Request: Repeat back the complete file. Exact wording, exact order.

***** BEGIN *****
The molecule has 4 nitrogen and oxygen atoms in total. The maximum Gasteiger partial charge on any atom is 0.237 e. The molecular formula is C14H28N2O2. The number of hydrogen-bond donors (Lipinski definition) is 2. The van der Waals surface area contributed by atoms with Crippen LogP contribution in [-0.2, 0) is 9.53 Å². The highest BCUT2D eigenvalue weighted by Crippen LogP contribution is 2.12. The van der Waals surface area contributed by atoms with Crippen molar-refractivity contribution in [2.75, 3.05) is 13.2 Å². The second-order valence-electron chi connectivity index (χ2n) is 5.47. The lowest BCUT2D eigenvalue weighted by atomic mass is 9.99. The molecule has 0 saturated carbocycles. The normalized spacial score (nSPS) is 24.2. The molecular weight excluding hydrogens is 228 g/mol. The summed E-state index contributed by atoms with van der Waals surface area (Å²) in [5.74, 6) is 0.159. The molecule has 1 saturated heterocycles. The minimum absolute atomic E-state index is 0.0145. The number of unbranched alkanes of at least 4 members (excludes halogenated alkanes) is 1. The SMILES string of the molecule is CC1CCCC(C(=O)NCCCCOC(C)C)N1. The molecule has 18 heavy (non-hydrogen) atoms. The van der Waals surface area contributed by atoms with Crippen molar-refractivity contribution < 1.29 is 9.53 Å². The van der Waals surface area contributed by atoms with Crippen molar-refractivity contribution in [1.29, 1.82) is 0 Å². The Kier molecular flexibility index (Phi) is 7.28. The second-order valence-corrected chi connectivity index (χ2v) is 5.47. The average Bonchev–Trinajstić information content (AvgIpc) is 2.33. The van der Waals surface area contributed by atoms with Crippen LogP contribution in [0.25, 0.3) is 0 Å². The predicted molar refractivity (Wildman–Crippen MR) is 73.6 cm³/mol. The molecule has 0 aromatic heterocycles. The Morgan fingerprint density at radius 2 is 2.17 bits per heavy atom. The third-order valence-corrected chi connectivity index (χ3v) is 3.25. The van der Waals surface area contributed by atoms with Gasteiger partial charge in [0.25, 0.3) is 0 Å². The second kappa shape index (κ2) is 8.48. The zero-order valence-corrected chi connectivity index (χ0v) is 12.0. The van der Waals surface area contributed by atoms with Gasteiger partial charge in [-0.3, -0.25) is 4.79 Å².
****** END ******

The molecule has 4 nitrogen and oxygen atoms in total. The maximum Gasteiger partial charge on any atom is 0.237 e. The molecular formula is C14H28N2O2. The number of hydrogen-bond donors (Lipinski definition) is 2. The van der Waals surface area contributed by atoms with Crippen LogP contribution in [-0.2, 0) is 9.53 Å². The highest BCUT2D eigenvalue weighted by Crippen LogP contribution is 2.12. The van der Waals surface area contributed by atoms with Crippen molar-refractivity contribution in [2.75, 3.05) is 13.2 Å². The second-order valence-electron chi connectivity index (χ2n) is 5.47. The lowest BCUT2D eigenvalue weighted by atomic mass is 9.99. The molecule has 0 saturated carbocycles. The normalized spacial score (nSPS) is 24.2. The molecular weight excluding hydrogens is 228 g/mol. The summed E-state index contributed by atoms with van der Waals surface area (Å²) in [5.74, 6) is 0.159. The molecule has 1 saturated heterocycles. The minimum absolute atomic E-state index is 0.0145. The number of unbranched alkanes of at least 4 members (excludes halogenated alkanes) is 1. The SMILES string of the molecule is CC1CCCC(C(=O)NCCCCOC(C)C)N1. The molecule has 18 heavy (non-hydrogen) atoms. The van der Waals surface area contributed by atoms with Crippen molar-refractivity contribution < 1.29 is 9.53 Å². The van der Waals surface area contributed by atoms with Crippen molar-refractivity contribution in [1.29, 1.82) is 0 Å². The Kier molecular flexibility index (Phi) is 7.28. The second-order valence-corrected chi connectivity index (χ2v) is 5.47. The average Bonchev–Trinajstić information content (AvgIpc) is 2.33. The van der Waals surface area contributed by atoms with Crippen LogP contribution in [0.25, 0.3) is 0 Å². The predicted molar refractivity (Wildman–Crippen MR) is 73.6 cm³/mol. The molecule has 0 aromatic heterocycles. The Morgan fingerprint density at radius 2 is 2.17 bits per heavy atom. The third-order valence-corrected chi connectivity index (χ3v) is 3.25. The van der Waals surface area contributed by atoms with Gasteiger partial charge in [0.25, 0.3) is 0 Å². The second kappa shape index (κ2) is 8.48. The zero-order valence-corrected chi connectivity index (χ0v) is 12.0. The van der Waals surface area contributed by atoms with Gasteiger partial charge in [-0.3, -0.25) is 4.79 Å².